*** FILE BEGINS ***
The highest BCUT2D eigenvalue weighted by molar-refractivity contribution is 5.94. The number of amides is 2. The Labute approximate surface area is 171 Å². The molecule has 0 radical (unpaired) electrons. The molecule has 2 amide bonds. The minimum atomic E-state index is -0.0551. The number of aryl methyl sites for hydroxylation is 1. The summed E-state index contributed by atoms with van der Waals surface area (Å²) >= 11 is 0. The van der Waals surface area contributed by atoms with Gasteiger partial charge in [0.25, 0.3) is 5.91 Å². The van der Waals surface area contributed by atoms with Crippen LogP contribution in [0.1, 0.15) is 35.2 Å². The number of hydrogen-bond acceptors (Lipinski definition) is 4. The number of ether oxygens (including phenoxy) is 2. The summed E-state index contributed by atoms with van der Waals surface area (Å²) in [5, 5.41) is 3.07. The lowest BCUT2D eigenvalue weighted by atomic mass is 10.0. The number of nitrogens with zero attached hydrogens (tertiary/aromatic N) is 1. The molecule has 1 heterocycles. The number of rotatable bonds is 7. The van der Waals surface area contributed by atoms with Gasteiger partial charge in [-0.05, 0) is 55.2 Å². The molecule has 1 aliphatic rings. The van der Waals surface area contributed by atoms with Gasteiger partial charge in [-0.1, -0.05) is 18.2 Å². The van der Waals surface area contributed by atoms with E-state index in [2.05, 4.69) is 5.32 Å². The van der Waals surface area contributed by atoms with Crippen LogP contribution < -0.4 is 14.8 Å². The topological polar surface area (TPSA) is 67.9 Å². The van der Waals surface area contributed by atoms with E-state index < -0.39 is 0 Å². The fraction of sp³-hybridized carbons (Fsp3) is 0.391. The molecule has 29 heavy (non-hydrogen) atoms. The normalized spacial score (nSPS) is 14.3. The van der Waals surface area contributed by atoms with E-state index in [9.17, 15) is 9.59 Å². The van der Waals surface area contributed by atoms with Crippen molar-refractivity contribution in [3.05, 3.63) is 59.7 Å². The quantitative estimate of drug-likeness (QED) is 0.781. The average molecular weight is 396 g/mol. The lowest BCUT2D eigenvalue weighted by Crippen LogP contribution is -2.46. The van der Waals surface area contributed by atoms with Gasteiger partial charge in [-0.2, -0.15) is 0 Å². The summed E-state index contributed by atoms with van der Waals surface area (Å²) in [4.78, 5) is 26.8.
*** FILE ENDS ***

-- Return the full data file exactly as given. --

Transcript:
The highest BCUT2D eigenvalue weighted by molar-refractivity contribution is 5.94. The number of amides is 2. The Labute approximate surface area is 171 Å². The molecule has 0 radical (unpaired) electrons. The molecule has 2 amide bonds. The minimum atomic E-state index is -0.0551. The number of aryl methyl sites for hydroxylation is 1. The summed E-state index contributed by atoms with van der Waals surface area (Å²) >= 11 is 0. The van der Waals surface area contributed by atoms with Gasteiger partial charge in [0.25, 0.3) is 5.91 Å². The van der Waals surface area contributed by atoms with Crippen LogP contribution in [0.1, 0.15) is 35.2 Å². The number of hydrogen-bond acceptors (Lipinski definition) is 4. The number of ether oxygens (including phenoxy) is 2. The summed E-state index contributed by atoms with van der Waals surface area (Å²) in [5, 5.41) is 3.07. The lowest BCUT2D eigenvalue weighted by atomic mass is 10.0. The number of nitrogens with zero attached hydrogens (tertiary/aromatic N) is 1. The molecule has 1 heterocycles. The number of rotatable bonds is 7. The van der Waals surface area contributed by atoms with Gasteiger partial charge in [-0.05, 0) is 55.2 Å². The molecule has 1 aliphatic rings. The van der Waals surface area contributed by atoms with Gasteiger partial charge in [-0.1, -0.05) is 18.2 Å². The van der Waals surface area contributed by atoms with E-state index in [2.05, 4.69) is 5.32 Å². The van der Waals surface area contributed by atoms with Crippen LogP contribution < -0.4 is 14.8 Å². The topological polar surface area (TPSA) is 67.9 Å². The van der Waals surface area contributed by atoms with E-state index < -0.39 is 0 Å². The fraction of sp³-hybridized carbons (Fsp3) is 0.391. The molecule has 29 heavy (non-hydrogen) atoms. The normalized spacial score (nSPS) is 14.3. The van der Waals surface area contributed by atoms with E-state index in [9.17, 15) is 9.59 Å². The van der Waals surface area contributed by atoms with Crippen molar-refractivity contribution in [3.05, 3.63) is 59.7 Å². The quantitative estimate of drug-likeness (QED) is 0.781. The average molecular weight is 396 g/mol. The lowest BCUT2D eigenvalue weighted by Crippen LogP contribution is -2.46. The van der Waals surface area contributed by atoms with Gasteiger partial charge in [-0.2, -0.15) is 0 Å². The summed E-state index contributed by atoms with van der Waals surface area (Å²) in [4.78, 5) is 26.8.